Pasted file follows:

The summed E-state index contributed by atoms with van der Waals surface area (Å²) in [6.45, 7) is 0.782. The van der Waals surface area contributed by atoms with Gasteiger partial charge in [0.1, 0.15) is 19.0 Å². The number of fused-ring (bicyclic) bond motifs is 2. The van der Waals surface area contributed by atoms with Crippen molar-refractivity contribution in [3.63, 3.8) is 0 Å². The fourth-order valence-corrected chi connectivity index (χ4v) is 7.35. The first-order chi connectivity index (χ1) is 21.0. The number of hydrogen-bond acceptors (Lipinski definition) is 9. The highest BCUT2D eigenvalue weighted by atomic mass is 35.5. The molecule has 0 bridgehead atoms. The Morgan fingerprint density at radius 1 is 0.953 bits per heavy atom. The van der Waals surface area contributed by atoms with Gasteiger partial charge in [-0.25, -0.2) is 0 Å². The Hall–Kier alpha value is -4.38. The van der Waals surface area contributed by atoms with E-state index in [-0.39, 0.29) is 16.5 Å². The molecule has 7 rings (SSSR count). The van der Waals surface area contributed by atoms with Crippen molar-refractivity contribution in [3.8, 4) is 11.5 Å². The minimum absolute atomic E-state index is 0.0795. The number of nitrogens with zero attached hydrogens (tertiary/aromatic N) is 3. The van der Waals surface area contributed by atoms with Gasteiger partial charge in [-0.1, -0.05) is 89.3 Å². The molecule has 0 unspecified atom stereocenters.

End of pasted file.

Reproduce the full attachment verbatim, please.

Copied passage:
The summed E-state index contributed by atoms with van der Waals surface area (Å²) in [6.45, 7) is 0.782. The van der Waals surface area contributed by atoms with Gasteiger partial charge in [0.1, 0.15) is 19.0 Å². The number of fused-ring (bicyclic) bond motifs is 2. The van der Waals surface area contributed by atoms with Crippen molar-refractivity contribution in [3.63, 3.8) is 0 Å². The fourth-order valence-corrected chi connectivity index (χ4v) is 7.35. The first-order chi connectivity index (χ1) is 21.0. The number of hydrogen-bond acceptors (Lipinski definition) is 9. The highest BCUT2D eigenvalue weighted by atomic mass is 35.5. The molecule has 0 bridgehead atoms. The Morgan fingerprint density at radius 1 is 0.953 bits per heavy atom. The van der Waals surface area contributed by atoms with Gasteiger partial charge in [-0.25, -0.2) is 0 Å². The Hall–Kier alpha value is -4.38. The van der Waals surface area contributed by atoms with E-state index in [-0.39, 0.29) is 16.5 Å². The molecule has 7 rings (SSSR count). The van der Waals surface area contributed by atoms with Crippen molar-refractivity contribution in [3.8, 4) is 11.5 Å². The minimum absolute atomic E-state index is 0.0795. The number of nitrogens with zero attached hydrogens (tertiary/aromatic N) is 3. The van der Waals surface area contributed by atoms with Gasteiger partial charge in [-0.1, -0.05) is 89.3 Å². The molecule has 0 unspecified atom stereocenters.